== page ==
Elisabeth Harrison

News Director

Elisabeth Harrison's journalism background includes everything from behind-the-scenes work with the CBS Evening News to freelance documentary production.

She joined the WRNI team in 2007 as a Morning Edition producer and freelance journalist. In 2009, she became a full-time reporter, and became the Morning Edition host in 2011.  She was promoted to full-time News Director in June of 2015.

Harrison's education is as wide ranging as her work at Rhode Island Public Radio. She has a B.A. in English and French from Wellesley College, and a joint M.A. in Journalism and French Studies from NYU.

A native of Los Angeles, Harrison loves good food and good movies.

Ways to Connect

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Nearly 5,000 people are expected to attend a ceramics conference at the Rhode Island Convention Center through Saturday. The event is one of several that have brought large crowds over the winter. Attendance has gone up at the convention center despite the bad weather. 

John Bender / RIPR

A Senate task force has come out with a troubling report on Rhode Island’s Department of Children Youth and Families – the agency that oversees child welfare and the state’s foster care system. 

The report found significant evidence that some children in the system are not being well-served, leading to questions about how the department is run.

Rhode Island Public Radio education reporter Elisabeth Harrison talked about the issue with task force co-chair State Senator Lou DiPalma.

 

Catherine Welch

Providence Mayor Jorge Elorza has appointed a parent and a history professor to the school board. The mayor also re-appointed board member Keith Oliveira.

Mark Santow, a Providence resident, is an associate professor and chair of the History Department at the University of Massachusetts-Dartmouth

Muyideen Ibiyemi has children in Providence public schools, serves on the Highlander Charter School Parent Teacher Organization and is the president of a Nigerian community group.

RIPR FILE

Public employees in Rhode Island are scheduled to vote next week on a proposed deal to settle a lawsuit over Rhode Island’s pension overhaul.  The settlement could save the state as much as $4 billion dollars in payments to retired state employees.  It could also have benefits for union members.  Rhode Island Public Radio political reporter Ian Donnis talks details with RIPR's Elisabeth Harrison.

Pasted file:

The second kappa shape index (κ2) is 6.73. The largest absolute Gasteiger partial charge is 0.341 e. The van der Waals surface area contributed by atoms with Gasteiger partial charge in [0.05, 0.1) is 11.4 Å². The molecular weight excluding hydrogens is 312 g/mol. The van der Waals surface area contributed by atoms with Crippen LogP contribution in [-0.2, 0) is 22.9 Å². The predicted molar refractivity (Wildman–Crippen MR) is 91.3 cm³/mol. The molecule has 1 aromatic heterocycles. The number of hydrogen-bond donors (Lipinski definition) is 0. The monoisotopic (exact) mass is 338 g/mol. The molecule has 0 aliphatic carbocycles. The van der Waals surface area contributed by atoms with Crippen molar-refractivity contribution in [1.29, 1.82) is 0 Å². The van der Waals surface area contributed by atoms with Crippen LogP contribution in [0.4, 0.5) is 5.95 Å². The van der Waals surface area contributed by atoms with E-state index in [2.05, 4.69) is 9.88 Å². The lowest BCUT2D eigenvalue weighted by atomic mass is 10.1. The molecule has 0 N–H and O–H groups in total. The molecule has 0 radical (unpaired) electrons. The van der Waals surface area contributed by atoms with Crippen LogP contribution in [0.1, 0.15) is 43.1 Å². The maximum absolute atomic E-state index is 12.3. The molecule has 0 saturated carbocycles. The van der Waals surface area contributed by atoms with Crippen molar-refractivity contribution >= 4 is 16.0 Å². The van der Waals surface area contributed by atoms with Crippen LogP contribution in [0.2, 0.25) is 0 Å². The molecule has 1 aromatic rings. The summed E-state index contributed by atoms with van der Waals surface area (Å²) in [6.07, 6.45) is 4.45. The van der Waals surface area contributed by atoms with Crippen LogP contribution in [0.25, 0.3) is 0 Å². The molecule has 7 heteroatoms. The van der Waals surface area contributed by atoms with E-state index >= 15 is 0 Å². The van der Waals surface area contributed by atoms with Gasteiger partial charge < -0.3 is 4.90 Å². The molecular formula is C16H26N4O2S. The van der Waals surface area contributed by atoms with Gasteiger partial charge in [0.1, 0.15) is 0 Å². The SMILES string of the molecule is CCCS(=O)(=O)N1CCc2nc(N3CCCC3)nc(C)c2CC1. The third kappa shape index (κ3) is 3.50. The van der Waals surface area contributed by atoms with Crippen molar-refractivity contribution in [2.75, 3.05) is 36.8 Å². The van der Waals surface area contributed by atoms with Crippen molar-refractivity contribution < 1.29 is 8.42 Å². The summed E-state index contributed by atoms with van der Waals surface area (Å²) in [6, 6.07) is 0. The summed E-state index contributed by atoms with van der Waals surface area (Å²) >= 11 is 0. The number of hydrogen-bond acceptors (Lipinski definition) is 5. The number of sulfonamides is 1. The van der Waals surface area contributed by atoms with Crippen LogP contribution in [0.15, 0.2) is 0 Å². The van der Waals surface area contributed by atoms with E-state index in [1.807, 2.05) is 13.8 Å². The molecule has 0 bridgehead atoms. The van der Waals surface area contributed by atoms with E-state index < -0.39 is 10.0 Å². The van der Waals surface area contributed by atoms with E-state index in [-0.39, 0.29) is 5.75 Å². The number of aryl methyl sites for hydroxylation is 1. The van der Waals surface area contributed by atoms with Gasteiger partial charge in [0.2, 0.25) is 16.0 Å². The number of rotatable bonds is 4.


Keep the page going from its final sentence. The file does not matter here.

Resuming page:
RIPR FILE

RISD has announced that filmmaker John Waters will address this year's graduating class.

Waters, a quirky, independent filmmaker who successfully crossed over to mainstream Hollywood, has written and directed more than a dozen movies, including the cult classic Pink Flamingos. Some of his other credits include the 1980's hit Hairspray and Cry Baby, starring Johnny Depp.

Elisabeth Harrison

High School students in the Bristol-Warren Regional School District were unable to begin PARCC testing as scheduled on Monday. The district says a technical problem led them to delay testing by one day.

A spokeswoman from the superintendent's office said she was unaware of the specifics of the problem, but described it as a technical glitch. She said the district had scheduled an extra day for testing, just in case such a problem arose.

Providence will offer free classes for parents under a new initiative aimed at improving city schools. The district is partnering with the Paul Cuffee Charter School on the project, which is called the Parent Academy.  

The idea is to teach parents to be better partners in their children’s education. Maria Monteiro from the Paul Cuffee School said multiple workshops will be offered, including one with a focus on social media.